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GRAMMAR:
It’s the difference between knowing your shit, and knowing you’re shit.

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While recently celebrating Columbus Day, certain Americans discovered that Canadians were celebrating our Thanksgiving, earlier than the US, because of our shorter growing season. Considerable confusion arose. “Well, do you celebrate Christmas and Easter at the same time we do?”

MSN.ca celebrated with an article titled, ’23 things Canadians say, that Americans don’t understand.’ It included my favorite, poutine (French fries, gravy and grated mozzarella), serviette (paper napkin) and two-four (a case of beer).

I discovered another regionalism, but balked at the quote some Canuck used to explain it. “A washroom is just a polite way of saying bathroom.”  No, it’s not!  As my Grade 5 teacher explained to “that kid”, a room which contains a toilet/urinal, and a sink, is a washroom.  If instead, it contains a tub, or shower stall, it then becomes a bathroom.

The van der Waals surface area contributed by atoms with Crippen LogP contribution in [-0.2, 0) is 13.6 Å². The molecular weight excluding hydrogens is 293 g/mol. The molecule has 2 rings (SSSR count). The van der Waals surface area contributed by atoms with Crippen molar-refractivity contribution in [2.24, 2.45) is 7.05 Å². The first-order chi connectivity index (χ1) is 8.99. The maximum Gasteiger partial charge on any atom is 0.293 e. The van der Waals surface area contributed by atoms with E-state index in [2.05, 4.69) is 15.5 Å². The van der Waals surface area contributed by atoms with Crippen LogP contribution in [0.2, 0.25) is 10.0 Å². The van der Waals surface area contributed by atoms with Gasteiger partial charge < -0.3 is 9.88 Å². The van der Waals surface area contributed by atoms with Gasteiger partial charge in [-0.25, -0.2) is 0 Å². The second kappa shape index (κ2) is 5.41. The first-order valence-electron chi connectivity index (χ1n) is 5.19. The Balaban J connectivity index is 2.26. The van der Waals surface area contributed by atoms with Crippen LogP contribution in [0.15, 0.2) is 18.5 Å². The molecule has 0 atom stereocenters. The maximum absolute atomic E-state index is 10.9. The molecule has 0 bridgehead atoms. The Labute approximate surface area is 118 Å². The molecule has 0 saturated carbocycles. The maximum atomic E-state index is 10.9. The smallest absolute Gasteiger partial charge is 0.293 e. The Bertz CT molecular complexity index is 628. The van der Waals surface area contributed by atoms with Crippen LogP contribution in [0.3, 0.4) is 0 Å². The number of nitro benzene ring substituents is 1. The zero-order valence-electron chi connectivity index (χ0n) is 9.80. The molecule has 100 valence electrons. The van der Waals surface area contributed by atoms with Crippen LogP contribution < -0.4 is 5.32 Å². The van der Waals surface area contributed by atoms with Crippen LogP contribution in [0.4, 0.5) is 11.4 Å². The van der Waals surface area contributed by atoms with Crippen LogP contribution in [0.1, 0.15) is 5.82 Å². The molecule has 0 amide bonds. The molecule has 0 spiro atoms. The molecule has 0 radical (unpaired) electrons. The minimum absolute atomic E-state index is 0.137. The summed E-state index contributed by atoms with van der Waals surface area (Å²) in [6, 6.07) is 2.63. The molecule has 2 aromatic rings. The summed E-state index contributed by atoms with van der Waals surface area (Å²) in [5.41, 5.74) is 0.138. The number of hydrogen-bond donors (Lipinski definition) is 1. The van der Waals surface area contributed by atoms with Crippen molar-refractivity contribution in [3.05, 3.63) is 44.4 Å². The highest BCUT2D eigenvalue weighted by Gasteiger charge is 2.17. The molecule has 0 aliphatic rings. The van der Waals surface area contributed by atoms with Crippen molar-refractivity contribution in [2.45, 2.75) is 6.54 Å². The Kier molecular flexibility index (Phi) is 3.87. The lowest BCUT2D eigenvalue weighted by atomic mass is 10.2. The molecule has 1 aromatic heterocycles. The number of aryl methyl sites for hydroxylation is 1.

‘Restroom’ is an already chi-chi way to describe a place where you can sit down, rest, and take a load off – your feet.  ‘Powder room’ has nothing to do with explosions or demolition.  It’s one of the above, full of euphemism, not powder.  As a comedienne explained, “Women don’t fart, and we don’t sweat.  If we didn’t bitch, we’d explode.”    😆

He Said – She….Mumbled

Grammar Text

PENDARVIS’ THEOREM OF WHY THINGS WENT WRONG
It’s only a little bit off

As an OCD Word Nazi, I appreciate precision in all things, but especially in written and spoken English usage. I used to delight in watching the British comic, Benny Hill, not merely because he was a king of slapstick comedy, but because of his consummate control of language while doing it.